With bag making you have a lot of room for design choices and mixing different kinds of textures and fabrics together, and I wanted the mudcloth on my bag to be the highlight of the piece so I ignored the recommended contrast fabric suggestions in the pattern and used mudcloth for the exterior main, upper panel and gusset pieces. I also decided not to use woven fabric or vinyl for my contrast pieces and instead used leather from a big piece I bought from The Fabric Store about a year ago. It is so beautiful and although I use it sparingly, it has gone a long way- I used it for the wallet I made for Claire in addition to straps and bottom pieces for a few other accessories I have worked on over the past year (when I find the right pair of flat lasts I am going to use the rest of it for a pair of shoes). I really love working with leather but I am going to start keeping my eyes out for used leather clothing so that I can up-cycle the material instead of buying new pieces of it.

Anyways, using leather really upped the sophistication of this bag, but as you can imagine it was a real %#&(&*&$ to sew! There are a few things I could have done to make this a bit easier, namely skive the seam allowances of all the leather pieces making them thinner and therefore much easier to manipulate. But hindsight is 20/20 and by the time I realized that skiving would be a good idea, all my leather pieces were basted to their Soft n’Stable counterparts already. And I was too lazy to take them apart. Let’s be honest, my laziness is almost ALWAYS the main culprit in situations like these. As a result, sewing the corners of the bag turned out to be QUITE A FEAT, because I had to contend with curves and three layers of leather. And for the record, sewing the corners of bags is always a trying thing to do whether you use leather or not- it takes a surprising amount of upper body strength to maneuver all those layers and whenever I finish a bag I find myself feeling a little sorer in my arms and neck than usual. Skiving my leather would not only have helped ease the difficulty in sewing the thick pieces together, but it would have also helped the finished bag sit better. With leather as thick as this, you can’t really “press” seams in any direction, you can just gently hammer them down with a rubber mallet and hope for the best. If my edges had been thinner, they would have settled into their curved shapes a more easily. As it stand, the leather seams of my bag are very “thick”, and they don’t really flatten out very well on the sides or bottom. I’m okay with it though- I know now how to make it work better next time and Claire has assured me that this bag is still impressive (her exact words were “you could sell this in a shop and people would but it!” lol).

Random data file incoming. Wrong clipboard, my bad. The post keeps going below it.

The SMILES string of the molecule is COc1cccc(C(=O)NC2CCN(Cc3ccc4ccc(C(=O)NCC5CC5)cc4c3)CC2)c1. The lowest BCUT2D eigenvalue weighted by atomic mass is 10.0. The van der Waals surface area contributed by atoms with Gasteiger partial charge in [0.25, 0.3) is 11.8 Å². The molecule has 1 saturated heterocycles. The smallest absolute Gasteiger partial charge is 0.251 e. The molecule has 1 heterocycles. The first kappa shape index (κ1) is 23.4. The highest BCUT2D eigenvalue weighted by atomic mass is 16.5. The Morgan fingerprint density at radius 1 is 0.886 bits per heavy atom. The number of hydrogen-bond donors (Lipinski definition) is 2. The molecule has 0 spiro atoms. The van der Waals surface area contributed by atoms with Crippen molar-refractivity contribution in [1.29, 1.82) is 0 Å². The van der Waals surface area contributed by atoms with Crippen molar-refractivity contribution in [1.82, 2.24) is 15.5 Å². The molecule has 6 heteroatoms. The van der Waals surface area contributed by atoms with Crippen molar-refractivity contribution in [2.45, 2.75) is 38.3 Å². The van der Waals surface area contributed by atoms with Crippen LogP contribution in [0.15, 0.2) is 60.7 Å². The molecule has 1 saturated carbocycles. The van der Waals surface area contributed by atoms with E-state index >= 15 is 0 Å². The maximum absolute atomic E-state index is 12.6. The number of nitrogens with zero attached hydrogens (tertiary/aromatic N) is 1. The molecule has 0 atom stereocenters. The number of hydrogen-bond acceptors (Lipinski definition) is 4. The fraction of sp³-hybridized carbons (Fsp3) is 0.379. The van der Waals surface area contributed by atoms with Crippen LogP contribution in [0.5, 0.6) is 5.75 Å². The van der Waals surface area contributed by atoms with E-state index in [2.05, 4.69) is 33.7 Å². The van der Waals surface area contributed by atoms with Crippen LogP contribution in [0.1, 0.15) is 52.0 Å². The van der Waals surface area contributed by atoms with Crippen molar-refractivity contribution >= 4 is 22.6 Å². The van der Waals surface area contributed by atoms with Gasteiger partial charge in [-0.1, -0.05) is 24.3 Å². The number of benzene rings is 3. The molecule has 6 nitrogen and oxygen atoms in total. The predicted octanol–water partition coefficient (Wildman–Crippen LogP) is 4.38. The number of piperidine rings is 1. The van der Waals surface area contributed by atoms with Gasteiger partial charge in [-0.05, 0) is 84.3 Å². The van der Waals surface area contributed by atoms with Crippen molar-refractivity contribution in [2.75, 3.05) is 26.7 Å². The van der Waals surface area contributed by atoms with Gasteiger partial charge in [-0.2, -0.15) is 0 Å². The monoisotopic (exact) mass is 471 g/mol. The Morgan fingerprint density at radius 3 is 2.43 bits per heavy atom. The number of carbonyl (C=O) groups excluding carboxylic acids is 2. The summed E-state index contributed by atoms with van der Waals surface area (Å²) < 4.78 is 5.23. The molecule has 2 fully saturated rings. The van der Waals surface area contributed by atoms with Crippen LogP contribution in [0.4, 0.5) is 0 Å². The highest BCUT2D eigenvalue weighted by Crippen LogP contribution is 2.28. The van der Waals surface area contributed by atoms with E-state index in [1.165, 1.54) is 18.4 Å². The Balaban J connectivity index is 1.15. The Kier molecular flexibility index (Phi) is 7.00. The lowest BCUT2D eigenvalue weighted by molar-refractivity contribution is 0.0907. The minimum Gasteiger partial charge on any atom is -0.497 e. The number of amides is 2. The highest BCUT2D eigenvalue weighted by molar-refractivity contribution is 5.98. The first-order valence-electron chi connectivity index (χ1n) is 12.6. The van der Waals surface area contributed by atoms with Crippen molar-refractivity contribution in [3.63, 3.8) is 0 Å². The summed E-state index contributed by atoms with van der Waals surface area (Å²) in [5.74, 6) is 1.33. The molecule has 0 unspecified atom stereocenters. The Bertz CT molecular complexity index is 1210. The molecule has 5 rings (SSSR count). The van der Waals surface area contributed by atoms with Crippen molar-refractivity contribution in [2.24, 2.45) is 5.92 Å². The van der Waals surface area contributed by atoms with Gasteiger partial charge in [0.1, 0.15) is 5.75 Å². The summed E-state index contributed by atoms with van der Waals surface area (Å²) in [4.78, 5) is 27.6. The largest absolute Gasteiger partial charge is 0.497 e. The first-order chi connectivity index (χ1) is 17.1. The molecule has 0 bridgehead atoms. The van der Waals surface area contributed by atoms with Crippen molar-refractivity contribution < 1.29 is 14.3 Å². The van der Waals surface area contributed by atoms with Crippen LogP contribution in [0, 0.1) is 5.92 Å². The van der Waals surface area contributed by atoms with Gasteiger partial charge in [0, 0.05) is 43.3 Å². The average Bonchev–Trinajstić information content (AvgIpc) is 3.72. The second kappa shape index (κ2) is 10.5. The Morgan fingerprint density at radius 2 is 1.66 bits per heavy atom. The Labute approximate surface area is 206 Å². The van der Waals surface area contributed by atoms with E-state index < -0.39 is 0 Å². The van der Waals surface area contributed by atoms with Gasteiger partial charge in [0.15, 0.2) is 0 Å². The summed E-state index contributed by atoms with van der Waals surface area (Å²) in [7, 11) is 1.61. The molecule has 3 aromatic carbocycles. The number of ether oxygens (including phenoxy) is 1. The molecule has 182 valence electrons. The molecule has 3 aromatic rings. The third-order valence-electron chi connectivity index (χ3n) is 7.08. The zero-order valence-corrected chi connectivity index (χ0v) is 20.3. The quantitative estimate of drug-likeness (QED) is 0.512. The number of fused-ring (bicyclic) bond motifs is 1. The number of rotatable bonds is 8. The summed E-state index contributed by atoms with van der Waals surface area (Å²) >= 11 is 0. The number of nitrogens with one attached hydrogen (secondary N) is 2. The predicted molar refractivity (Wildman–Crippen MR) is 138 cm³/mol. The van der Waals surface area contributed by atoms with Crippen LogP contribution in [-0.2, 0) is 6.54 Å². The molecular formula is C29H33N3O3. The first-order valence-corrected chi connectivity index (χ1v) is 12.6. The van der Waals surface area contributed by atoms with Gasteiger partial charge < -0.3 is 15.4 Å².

The instructions for this bag are excellent and I didn’t find one mistake or typo in the whole thing, but they do not take into consideration the option of using leather (maybe the designer is vegan?) so I had to figure out a lot of things on my own and make mods for the differences in my material- not a big deal, just an important thing to note. Namely I had to forgo the side pockets on the outside of the bag- 5 layers of leather plus Soft and Stable would have been too much fabric for my machine to accurately sew through. I also needed to change the way I made the handles and strap. Instead of folding the edges towards the middle and top stitching the edges , I just cut out leather in the dimensions for the final pieces because I knew the leather would be strong enough. After using the bag for a full day, I realized that, though the leather was strong enough on it’s own, normal wear would distort the shape of the straps over time, so I have since added a backing to both the shoulder and hand straps and they are much sturdier now- everything looks the same except the straps have the deep brown leather on both sides.

For my lining fabric, I used a beautiful Ankara print that I found on my fabric buying spree with Marcy and Renee last summer. I don’t remember where we got this fabric from- it was one of those random spots in the fashion district with lots of sequined laces in the store windows. I would never have thought to stop inside if Marcy had not steered us in there, but she is an amazing fabric tour guide! The guy inside gave me a kind of pervy vibe and was DROOLING over poor Marcy, who was able to maintain a perfectly friendly smile on her face for as long as it took me to find what I wanted and get a good deal. That girl is a GEM, I tell ya! I have a lot of this fabric left over and I think I might make either a tea length dirndl or pleated skirt from it. I love the image of this woman’s face peeking out of my bag and would love even more to have her adorning my legs as I swish around this city.